Show Don’t Tell

Show Don’t Tell
February 23, 2016 No Comments » For Authors, Writing Advice J.K. Allen

It’s a mantra we’ve all heard a million times before. And it’s a good rule to follow because it makes your writing immersive and vivid while removing the author. But what tenants should we follow exactly? Let’s explore.

Should we never use telling? There is a time and place for simply making a statement instead of showing. Showing passage of time and to connect two scenes are one instance. If a few weeks have passed, simply state that and move on with the scene. Including backstory is another acceptable instance. We want to be brief and concise about backstory. Also, details that are not important shouldn’t get a lot of page time either. Otherwise it gives the reader the wrong idea.

Hans / Pixabay

So those are times when it’s okay to tell rather than show. So how do we show not tell? First by accessing all five senses in our descriptions. By avoiding telling verbs like heard, saw, thought, wondered, etc. And by using strong verbs and concrete nouns instead of adjectives and adverbs. Say the middle-aged man collapsed into the worn leather armchair rather than the man sat down in the chair exhaustedly. Specific nouns and strong verbs bring your descriptions to life.

Focus on describing the effects instead of the causes of the effects. Don’t say it’s raining, show the cold water sloshing in your character’s shoes as they run into the house. Stay away from was phrases: the sun was shining, she was happy, the sun was bright, etc. Use active verbs instead.

Too much description can lead to heavy-handed writing or purple prose. A good balance to aim for is one statement (telling) for every two to three descriptions (showing). Describe things like setting, character description, actions, language and voice, and unique details. One or two unique details will give your reader an overall impression of what you’re trying to describe.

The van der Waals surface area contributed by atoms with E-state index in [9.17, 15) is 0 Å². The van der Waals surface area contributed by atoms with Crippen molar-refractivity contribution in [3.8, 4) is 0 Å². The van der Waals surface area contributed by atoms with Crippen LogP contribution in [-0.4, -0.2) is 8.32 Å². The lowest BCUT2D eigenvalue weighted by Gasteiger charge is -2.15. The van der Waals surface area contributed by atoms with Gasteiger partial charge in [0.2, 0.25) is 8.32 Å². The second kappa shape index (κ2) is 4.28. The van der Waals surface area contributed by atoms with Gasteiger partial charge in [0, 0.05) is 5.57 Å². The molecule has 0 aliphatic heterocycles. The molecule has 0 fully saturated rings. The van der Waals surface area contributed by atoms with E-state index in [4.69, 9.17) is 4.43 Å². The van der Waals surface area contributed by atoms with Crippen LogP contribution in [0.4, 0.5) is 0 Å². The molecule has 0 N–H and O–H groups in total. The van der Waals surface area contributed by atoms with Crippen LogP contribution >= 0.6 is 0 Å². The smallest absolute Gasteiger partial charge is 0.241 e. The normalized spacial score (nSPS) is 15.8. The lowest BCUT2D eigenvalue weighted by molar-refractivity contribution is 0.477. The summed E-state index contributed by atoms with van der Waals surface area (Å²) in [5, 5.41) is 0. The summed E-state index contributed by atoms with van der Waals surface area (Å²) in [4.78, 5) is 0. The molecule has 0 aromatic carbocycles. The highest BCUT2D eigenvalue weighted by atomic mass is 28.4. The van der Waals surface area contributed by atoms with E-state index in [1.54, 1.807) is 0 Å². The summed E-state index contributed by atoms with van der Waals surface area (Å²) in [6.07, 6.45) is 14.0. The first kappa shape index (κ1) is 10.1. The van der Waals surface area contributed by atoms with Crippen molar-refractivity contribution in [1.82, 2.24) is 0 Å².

Well there you have the Show Don’t Tell rule. What tips do you have for this rule? Comment below and for more information on this rule read here and follow me here and on twitter. Happy writing.

J.K. Allen Julia Allen received her BA in Creative Writing and English from Michigan State University. She did her senior thesis in poetry under the tutelage of Diane Wakoski, but has been focused primarily on fiction as of late. Common writing themes that can be found in her work address identity and the type of strength that can be found in ordinary people. Julia is currently working on a Young Adult fantasy novel and can be found at local cafes in her hometown when writing, and painting, drawing, or reading when not.

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